# Using a pre-defined polynomial family in UQLAB

Hello everybody,

I have computed an orthonormal family of polynomials outside of UQLAB, using just the (empirical estimated) moments from the data I have. I am interested in “plugging-in” this polynomial in UQLAB in order to use PC and PC-Kriging. Is it possible to manually assign this polynomial in UQLAB?

Marius A. Marinescu
URJC University

Hi @marius190,

It is possible to define new polynomial families, but it’s not just “plugging in”. It requires quite a bit of manipulation of the code. Essentially, you would need to define a new PolyType similar to how the PolyType 'fourier' is defined. Is your polynomial family defined explicitly or by recursion coefficients? In the first case, you’ll want to have a look at PolyType 'fourier' and the associated function uq_eval_spectral.m. In the second case, look at any of the standard polynomial families and uq_poly_rec_coeffs.m. The recursion coefficients are assigned at the very bottom of uq_PCE_initialize_process_basis.
UQLab also always includes an isoprobabilistic transform to the associated standard marginals (e.g. in order to use Hermite polynomials, the input is mapped to \mathcal{N}(0,1)). This transform defined in uq_poly_marginals.m. It is used in uq_PCE_initialize.m, l. 229 to define the internally used input. You would need to define here the distribution that the polynomials are orthogonal to (for which you would probably need to define a custom distribution, too), or specify the identity mapping and make sure that you only ever use this polynomial family with the appropriate input data.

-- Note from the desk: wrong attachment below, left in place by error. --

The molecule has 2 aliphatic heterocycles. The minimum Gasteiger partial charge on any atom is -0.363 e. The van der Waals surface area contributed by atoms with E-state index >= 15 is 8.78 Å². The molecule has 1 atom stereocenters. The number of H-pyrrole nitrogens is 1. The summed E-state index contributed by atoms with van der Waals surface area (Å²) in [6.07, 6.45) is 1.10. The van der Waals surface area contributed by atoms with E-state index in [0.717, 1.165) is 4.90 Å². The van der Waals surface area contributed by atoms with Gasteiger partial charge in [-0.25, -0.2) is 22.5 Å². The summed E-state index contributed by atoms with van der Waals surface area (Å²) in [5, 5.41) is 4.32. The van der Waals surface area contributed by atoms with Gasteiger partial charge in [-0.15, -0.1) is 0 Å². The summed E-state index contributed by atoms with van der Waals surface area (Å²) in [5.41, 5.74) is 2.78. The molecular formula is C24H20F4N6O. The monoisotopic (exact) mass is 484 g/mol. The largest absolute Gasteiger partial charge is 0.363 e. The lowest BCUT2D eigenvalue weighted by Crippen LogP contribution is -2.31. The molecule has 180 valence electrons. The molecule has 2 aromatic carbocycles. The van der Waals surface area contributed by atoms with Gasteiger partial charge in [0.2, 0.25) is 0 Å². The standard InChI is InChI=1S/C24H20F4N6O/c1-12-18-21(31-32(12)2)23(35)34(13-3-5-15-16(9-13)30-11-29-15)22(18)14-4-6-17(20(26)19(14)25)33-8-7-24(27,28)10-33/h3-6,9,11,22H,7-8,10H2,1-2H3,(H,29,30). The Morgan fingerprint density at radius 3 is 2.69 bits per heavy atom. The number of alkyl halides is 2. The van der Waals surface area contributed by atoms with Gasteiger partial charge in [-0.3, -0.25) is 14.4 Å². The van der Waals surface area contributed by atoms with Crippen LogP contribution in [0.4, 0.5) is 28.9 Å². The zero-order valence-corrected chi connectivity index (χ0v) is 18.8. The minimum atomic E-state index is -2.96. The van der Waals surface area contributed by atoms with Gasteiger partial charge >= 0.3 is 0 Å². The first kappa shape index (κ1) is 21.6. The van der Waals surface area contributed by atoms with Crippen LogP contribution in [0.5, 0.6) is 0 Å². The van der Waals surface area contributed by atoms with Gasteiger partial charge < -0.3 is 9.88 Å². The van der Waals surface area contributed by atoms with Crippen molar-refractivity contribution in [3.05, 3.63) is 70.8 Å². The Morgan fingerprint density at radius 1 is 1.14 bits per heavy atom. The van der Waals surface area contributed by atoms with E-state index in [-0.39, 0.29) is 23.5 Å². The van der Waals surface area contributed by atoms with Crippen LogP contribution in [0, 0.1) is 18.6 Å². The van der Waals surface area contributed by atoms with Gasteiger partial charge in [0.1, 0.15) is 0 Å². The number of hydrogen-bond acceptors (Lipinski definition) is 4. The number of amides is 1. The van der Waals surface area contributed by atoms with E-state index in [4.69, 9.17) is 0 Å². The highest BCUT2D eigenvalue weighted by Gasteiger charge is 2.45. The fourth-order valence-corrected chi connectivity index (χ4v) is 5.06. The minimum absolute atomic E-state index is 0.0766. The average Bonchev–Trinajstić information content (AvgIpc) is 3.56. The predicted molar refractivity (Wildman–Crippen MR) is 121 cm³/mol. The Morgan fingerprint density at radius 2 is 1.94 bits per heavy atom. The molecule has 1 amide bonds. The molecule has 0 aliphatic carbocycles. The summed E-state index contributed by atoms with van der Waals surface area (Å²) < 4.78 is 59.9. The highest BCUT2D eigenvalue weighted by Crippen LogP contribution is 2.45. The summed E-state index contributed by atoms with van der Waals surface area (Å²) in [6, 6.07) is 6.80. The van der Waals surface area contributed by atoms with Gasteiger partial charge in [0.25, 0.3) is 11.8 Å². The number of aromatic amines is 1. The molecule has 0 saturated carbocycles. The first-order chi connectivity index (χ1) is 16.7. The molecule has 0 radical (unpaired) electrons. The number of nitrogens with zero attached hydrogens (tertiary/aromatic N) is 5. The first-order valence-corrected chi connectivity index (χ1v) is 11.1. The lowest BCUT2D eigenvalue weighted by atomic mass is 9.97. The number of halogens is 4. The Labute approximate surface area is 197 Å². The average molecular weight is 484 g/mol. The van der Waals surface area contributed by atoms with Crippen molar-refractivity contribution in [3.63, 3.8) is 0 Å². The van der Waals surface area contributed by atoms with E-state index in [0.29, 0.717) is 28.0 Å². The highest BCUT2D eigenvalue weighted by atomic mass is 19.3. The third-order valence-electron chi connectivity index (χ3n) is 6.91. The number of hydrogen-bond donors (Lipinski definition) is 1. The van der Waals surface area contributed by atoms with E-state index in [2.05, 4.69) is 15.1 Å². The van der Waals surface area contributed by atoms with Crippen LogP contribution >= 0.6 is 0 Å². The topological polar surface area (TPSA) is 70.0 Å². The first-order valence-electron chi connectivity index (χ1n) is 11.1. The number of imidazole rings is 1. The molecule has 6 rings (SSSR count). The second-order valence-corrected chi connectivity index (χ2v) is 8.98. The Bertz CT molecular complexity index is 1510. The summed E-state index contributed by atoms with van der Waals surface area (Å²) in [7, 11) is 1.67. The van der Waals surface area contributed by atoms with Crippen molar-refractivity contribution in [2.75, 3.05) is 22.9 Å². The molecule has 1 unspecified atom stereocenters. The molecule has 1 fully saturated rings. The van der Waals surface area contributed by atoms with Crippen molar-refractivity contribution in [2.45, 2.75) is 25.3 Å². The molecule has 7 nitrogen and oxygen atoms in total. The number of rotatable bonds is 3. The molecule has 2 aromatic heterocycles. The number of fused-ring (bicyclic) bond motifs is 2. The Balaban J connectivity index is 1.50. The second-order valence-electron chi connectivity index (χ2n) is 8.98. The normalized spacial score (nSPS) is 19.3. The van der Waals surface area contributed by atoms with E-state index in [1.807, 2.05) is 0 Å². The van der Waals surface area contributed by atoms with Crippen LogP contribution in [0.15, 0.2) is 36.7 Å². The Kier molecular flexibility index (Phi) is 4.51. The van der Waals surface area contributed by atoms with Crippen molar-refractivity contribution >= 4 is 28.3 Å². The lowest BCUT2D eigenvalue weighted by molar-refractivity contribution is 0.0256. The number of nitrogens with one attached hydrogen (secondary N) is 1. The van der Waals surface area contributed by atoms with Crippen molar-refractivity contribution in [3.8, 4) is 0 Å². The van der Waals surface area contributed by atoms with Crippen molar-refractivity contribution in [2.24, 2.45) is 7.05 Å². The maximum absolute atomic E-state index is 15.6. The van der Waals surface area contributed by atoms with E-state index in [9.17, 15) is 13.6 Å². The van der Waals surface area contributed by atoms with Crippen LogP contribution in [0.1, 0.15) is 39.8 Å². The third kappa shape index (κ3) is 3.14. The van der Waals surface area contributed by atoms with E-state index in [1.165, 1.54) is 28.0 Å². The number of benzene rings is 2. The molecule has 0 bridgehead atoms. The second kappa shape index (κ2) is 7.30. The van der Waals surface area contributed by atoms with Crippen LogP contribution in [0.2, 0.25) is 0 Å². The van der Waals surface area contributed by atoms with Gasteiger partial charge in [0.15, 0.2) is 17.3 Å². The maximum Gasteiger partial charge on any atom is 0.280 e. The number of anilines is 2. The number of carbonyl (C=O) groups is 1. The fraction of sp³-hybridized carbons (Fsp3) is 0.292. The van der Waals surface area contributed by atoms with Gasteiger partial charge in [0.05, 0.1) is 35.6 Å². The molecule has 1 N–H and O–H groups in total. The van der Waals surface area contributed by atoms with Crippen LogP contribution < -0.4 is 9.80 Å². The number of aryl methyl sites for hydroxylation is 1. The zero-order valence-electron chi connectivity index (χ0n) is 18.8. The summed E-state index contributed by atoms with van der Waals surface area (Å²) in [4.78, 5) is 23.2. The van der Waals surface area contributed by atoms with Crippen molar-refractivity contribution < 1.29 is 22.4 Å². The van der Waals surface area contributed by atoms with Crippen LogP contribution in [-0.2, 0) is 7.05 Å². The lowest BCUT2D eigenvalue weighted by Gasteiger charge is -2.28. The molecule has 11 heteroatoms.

However, it might be easier to let UQLab compute the orthonormal family of polynomials associated to your input data by using arbitrary PCE. I saw that you already answered another user’s question about arbitrary PCE so you are well aware of them. What is the reason that you don’t want to use UQLab’s arbitrary polynomials, are they different from what you computed?

But yes, once you have defined your own polynomial family, you can do anything you like with UQLab, including PCE and PC-Kriging. Good luck, and let us know how you deal with it!

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Hi @nluethen,
I appreciate your detailed answer. I will try to adapt the code. The reason is that arbitrary PCE in UQLAB, as far as I understood, need a well-defined probability distribution. I only have data without more knowledge about the distribution and I want to apply the following methodology:

specifically formula (19) and (20). In this paper, they also use the well-know three-term recurrence formulation to compute the orthogonal polynomials. The difference with UQLAB is that, in spite of using the Stieltjes procedure to construct the polynomials (coefficients) having a probability measure, they just use the moments of the random variable without further assumption on the distribution. To illustrate the method, consider a sample of 1000 standard gaussian (pseudo) random numbers. Applying this procedure I get the following first four polynomial bases that match the ones expected, the first four probabilistic Hermite polynomials:

Hi Marius,

I see, makes sense. Yes, arbitrary PCE in UQLab needs an input distribution, and uses the Stieltjes procedure.

My colleagues computed arbitrary PCE from data using a kernel density estimate of the inputs (see Torre et al 2020, Section 2.3.2) with good results on standard machine learning examples. They also comment that computing higher-order moments accurately from data needs a lot of samples, which might limit the applicability of moment-based PCE. So it will be extra interesting what results you will get with SAMBA. Please let us know eventually what you find! You are of course also very welcome to share your code here

Hi @nluethen ,

Thanks for the answer. The paper looks interesting. I will share in the post if any remarkable result is found

1 Like